Madame%20 Bovary Part[1]


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Madame%20 Bovary Part[1]

  1. 1. Madame Bovary-Part I Subject: Literature Introduction Professor: 李延熹 Students : 胡佳瑩 (Betty) 9722609 康以諾 (Enoch) 9620108 洪渝蒨 (Joanna) 9622086 徐維陽 (Vicky) 9622088
  2. 2. Content <ul><li>Introduction of Madame Bovary </li></ul><ul><li>Edition of Part I </li></ul><ul><li>Reflection of readers </li></ul>Madame Bovary-Part I
  3. 3. Introduction of Madame Bovary <ul><li>Charles Bovary </li></ul><ul><li>Charles marries with Emma </li></ul><ul><li>Emma’s affairs –Rodolphe Leńon Dupuis </li></ul><ul><li>Emma’s debts – Lheureux’s </li></ul><ul><li>Emma’s death </li></ul><ul><li>Charles’s death </li></ul>Madame Bovary-Part I
  4. 4. Edition of Part I <ul><li>[ edit ] Chapter-by-chapter </li></ul><ul><li>[ edit ] Part One </li></ul><ul><li>1. Charles Bovary's childhood, student days and first marriage </li></ul><ul><li>2. Charles meets Rouault and his daughter Emma; Charles's first wife dies </li></ul><ul><li>3. Charles proposes to Emma </li></ul><ul><li>4. The wedding </li></ul><ul><li>5. The new household at Tostes </li></ul><ul><li>6. An account of Emma's childhood and secret fantasy world </li></ul><ul><li>7. Emma becomes bored; invitation to a ball by the Marquis d'Andervilliers </li></ul><ul><li>8. The ball at the château La Vaubyessard </li></ul><ul><li>9. Emma follows fashions; her boredom concerns Charles, and they decide to move; they find out she is pregnant </li></ul><ul><li> </li></ul>Madame Bovary-Part I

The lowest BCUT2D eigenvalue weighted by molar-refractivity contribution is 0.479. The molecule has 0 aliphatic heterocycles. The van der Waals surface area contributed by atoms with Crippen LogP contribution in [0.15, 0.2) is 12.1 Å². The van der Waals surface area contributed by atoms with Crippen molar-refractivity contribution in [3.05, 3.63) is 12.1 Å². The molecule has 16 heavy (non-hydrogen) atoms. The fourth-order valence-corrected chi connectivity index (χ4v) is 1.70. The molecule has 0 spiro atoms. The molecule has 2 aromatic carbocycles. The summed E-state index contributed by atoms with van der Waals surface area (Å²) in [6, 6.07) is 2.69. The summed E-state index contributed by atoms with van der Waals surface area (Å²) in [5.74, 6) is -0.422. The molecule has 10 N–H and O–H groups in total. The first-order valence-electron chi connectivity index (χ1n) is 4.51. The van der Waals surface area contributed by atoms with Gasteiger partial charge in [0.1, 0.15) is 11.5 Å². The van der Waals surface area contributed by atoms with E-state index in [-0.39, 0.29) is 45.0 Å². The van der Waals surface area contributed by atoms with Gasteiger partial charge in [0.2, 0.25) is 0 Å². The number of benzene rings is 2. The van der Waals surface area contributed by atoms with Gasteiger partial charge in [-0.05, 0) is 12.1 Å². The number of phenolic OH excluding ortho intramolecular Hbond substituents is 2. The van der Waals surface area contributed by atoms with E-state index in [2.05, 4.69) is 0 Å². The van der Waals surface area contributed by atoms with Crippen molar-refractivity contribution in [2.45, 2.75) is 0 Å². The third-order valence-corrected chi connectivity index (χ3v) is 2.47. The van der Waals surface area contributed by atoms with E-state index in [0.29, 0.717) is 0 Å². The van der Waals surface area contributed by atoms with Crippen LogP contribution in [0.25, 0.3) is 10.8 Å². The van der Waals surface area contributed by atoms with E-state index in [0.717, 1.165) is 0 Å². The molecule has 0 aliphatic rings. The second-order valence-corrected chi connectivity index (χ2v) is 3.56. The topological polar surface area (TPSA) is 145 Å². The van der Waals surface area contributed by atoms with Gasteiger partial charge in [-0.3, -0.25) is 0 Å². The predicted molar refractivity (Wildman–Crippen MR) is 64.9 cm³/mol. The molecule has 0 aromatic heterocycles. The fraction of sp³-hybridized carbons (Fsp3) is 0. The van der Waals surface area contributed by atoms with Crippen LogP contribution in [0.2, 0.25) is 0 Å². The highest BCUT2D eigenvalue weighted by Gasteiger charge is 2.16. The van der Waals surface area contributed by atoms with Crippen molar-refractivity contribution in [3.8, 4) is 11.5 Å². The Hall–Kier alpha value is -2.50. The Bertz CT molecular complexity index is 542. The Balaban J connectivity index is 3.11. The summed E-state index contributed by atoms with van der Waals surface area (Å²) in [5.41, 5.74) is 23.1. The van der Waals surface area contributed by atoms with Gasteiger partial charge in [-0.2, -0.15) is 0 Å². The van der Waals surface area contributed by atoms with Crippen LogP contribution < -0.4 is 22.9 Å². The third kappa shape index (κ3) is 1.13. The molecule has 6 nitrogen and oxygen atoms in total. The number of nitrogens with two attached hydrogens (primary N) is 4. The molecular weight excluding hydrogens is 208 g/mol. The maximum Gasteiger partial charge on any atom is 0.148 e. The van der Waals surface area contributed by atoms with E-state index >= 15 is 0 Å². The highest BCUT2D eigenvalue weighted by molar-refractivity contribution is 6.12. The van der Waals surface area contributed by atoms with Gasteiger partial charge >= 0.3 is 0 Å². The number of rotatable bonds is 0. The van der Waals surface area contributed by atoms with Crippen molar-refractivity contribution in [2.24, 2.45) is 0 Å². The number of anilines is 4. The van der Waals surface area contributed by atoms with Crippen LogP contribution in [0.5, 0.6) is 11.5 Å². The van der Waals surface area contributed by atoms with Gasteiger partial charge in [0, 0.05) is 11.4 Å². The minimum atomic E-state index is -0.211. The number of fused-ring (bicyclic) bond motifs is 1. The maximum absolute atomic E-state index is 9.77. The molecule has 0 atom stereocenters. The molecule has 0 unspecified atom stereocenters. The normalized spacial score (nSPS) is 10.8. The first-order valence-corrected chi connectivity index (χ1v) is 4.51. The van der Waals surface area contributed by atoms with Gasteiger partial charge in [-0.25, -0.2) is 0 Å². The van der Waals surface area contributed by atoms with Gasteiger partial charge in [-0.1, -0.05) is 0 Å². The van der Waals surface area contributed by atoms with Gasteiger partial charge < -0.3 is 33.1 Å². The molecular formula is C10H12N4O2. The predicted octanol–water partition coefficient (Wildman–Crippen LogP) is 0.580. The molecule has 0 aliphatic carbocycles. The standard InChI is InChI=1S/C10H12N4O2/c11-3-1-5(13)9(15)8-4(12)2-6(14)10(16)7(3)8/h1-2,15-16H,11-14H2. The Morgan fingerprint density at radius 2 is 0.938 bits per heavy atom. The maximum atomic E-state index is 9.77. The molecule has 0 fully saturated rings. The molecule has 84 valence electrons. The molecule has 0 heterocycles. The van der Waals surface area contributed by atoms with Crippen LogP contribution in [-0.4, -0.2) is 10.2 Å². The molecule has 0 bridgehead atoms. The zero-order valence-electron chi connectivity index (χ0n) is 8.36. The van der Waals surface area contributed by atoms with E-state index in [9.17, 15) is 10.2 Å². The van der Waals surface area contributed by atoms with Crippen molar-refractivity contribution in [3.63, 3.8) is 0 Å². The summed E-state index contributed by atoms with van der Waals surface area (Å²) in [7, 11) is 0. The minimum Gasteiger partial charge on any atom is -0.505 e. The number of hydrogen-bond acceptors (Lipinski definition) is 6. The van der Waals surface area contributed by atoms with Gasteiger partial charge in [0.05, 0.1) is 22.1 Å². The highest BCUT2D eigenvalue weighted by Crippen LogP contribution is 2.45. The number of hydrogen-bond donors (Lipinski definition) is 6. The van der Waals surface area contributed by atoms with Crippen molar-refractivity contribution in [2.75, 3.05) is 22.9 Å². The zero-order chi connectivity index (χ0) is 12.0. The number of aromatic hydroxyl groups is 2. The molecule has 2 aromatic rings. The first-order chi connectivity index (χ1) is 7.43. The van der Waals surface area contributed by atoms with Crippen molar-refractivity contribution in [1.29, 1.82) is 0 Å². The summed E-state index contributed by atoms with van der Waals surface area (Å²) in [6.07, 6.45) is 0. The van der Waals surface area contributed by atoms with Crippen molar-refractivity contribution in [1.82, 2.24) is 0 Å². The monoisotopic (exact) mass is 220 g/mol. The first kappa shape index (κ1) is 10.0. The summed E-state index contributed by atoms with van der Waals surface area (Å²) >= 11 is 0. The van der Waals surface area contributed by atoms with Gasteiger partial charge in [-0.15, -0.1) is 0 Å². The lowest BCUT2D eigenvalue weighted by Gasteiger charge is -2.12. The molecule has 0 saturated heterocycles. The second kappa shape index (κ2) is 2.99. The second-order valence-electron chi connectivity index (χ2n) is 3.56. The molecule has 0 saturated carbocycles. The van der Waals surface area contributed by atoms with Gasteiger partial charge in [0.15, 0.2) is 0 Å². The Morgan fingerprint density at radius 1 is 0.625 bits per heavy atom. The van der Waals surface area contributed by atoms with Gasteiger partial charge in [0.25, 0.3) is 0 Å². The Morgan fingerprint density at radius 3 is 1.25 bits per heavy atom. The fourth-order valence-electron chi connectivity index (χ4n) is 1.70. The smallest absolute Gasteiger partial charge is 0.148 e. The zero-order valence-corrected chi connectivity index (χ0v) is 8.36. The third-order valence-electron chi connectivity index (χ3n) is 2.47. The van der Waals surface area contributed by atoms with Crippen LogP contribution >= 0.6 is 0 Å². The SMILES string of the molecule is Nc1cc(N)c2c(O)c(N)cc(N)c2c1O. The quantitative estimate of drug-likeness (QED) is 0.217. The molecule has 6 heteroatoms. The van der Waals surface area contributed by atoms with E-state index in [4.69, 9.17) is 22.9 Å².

5. 5. Reflection of readers <ul><li>Ch3(p23) </li></ul><ul><li>The elegant sentence : </li></ul><ul><li>Well, quite softly, one day following another, a spring on a winter, and an autumn after a summer, this wore away, piece by piece , crumb by crumb; it passed away, it is gone, I should say it has sunk; for something always remains at the bottom, as one would say –a weight here, at one’s heart . </li></ul>Madame Bovary-Part I
  6. 6. Reflection of readers <ul><li>Ch3(p23) </li></ul><ul><li>The paragraph of crisis : </li></ul><ul><li>But since it is the lot of all of us, one must not give way altogether, and, because others have died, want to die too. It will pass away. Come to see us; my daughter thinks of you now and again, d’ye know, and she says you are forgetting her. Spring will soon be here. We’ll have some rabbit-shooting in the warrens to amuse you a bit . </li></ul>Madame Bovary-Part I